Speaking on the anniversary of the deadly Beirut port blast, France’s Emmanuel Macron criticized the country’s political class for a “moral failure” that has allowed the nation to fall further into social and economic crisis.

The French leader’s remarks came at the opening of an international fundraising conference, which seeks to secure at least $350 million to help the trouble-struck country recover.

Despite the international effort to help the nation address the turmoil exacerbated by the August 2020 Beirut blast, Macron warned that any fundraising would not be presented as a “blank cheque for the Lebanese political system” until officials address their own failures.

Lebanese leaders seem to bet on a stalling strategy, which I regret and I think is a historic and moral failure.

The explosion in August 2020 destroyed large sections of the former French colony’s main port city, killing more than 200 people and injuring over 7,500. The fallout from the blast resulted in the resignation of the incumbent government, creating a political void that has not been filled, with no new permanent government formed in the 12 months that followed.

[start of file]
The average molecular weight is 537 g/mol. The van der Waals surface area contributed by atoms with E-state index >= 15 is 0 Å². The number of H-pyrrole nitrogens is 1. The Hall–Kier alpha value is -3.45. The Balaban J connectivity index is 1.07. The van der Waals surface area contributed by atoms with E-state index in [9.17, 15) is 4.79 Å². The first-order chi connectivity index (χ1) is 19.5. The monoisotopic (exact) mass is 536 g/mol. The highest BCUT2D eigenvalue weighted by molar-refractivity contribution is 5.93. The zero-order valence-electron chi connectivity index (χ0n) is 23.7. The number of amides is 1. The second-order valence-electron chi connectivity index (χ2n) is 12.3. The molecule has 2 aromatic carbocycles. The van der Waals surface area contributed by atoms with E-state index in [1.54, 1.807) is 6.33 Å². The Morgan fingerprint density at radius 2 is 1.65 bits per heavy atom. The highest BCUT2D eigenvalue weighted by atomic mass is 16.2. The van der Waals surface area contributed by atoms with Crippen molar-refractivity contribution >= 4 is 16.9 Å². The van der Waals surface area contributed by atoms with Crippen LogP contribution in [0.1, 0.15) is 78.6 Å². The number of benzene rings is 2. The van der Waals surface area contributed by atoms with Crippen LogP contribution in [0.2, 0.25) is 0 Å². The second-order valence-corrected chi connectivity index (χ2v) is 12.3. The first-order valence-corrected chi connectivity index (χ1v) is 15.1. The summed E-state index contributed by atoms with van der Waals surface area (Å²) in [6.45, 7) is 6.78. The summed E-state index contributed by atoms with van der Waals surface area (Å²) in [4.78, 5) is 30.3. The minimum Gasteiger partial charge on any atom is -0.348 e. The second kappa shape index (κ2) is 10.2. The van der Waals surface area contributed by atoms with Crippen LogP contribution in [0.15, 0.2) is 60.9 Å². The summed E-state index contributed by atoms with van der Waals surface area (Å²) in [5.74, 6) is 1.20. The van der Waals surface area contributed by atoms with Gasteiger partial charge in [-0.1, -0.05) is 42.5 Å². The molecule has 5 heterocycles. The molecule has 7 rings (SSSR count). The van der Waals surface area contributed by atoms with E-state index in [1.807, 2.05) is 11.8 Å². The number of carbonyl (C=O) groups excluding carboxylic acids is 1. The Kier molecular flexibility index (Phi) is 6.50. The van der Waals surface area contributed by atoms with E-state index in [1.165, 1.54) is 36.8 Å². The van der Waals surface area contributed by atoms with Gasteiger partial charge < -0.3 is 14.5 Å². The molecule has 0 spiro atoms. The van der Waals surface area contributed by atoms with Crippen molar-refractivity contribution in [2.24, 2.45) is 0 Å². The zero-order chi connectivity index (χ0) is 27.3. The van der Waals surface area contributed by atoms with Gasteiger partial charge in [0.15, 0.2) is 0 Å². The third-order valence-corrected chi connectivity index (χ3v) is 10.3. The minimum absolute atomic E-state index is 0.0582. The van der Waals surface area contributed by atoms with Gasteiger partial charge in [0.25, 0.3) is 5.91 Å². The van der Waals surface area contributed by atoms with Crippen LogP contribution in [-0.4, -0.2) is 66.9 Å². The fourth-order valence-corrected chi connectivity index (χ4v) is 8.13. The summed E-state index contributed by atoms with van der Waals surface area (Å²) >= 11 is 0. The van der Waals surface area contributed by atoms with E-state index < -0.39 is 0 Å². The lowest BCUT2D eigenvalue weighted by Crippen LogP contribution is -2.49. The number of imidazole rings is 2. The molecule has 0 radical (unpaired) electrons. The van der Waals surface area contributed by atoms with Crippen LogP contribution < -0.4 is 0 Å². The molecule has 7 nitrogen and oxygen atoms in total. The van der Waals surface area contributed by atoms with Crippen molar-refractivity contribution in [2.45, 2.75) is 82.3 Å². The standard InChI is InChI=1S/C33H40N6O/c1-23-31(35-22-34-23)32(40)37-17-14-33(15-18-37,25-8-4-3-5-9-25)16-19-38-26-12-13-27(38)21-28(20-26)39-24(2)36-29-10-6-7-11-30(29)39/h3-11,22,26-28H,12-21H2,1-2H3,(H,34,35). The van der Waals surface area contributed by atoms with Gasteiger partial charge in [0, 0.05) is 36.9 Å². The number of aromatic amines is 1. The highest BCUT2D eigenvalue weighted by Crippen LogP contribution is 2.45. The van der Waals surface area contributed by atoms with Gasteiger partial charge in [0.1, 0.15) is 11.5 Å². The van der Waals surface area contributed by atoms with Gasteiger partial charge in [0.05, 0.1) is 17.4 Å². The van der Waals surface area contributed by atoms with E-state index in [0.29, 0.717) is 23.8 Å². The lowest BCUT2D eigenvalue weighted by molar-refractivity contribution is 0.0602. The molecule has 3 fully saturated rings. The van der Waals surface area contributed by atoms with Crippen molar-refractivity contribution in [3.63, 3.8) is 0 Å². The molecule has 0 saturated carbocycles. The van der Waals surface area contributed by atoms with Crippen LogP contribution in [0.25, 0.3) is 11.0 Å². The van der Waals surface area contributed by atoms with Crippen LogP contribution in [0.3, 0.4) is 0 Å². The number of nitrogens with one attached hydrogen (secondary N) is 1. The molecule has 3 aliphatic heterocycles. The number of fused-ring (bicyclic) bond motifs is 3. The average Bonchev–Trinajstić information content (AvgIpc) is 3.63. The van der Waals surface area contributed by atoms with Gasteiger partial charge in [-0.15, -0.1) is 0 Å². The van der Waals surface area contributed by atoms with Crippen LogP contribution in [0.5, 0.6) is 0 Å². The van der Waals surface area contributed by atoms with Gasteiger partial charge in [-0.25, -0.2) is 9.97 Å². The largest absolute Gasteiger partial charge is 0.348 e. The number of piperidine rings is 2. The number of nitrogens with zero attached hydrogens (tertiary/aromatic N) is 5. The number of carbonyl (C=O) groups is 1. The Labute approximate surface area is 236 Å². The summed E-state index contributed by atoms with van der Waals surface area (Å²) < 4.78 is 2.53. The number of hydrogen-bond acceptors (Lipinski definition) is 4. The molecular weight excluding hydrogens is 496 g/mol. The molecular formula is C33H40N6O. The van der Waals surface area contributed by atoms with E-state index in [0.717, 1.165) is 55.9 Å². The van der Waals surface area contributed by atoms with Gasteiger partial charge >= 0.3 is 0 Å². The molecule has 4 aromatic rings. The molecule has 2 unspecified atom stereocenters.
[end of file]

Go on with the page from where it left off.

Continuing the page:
Lebanon’s president, Michel Aoun, who appeared at the videoconference event, reiterated Macron’s concerns about the failure of the acting government that was appointed with the hope of stabilizing the nation. Calling for unity domestically, Aoun urged officials to work together while Lebanon “is currently going through the hardest times.”

Last week, Aoun appointed businessman Najib Mikati as the new prime minister-designate after former Acting Prime Minister Saad Hariri resigned, having failed to break the political deadlock in the country. Following his appointment, Mikati addressed the international offers of help, stating “with the cooperation of the president, we will form a government according to the French initiative.”

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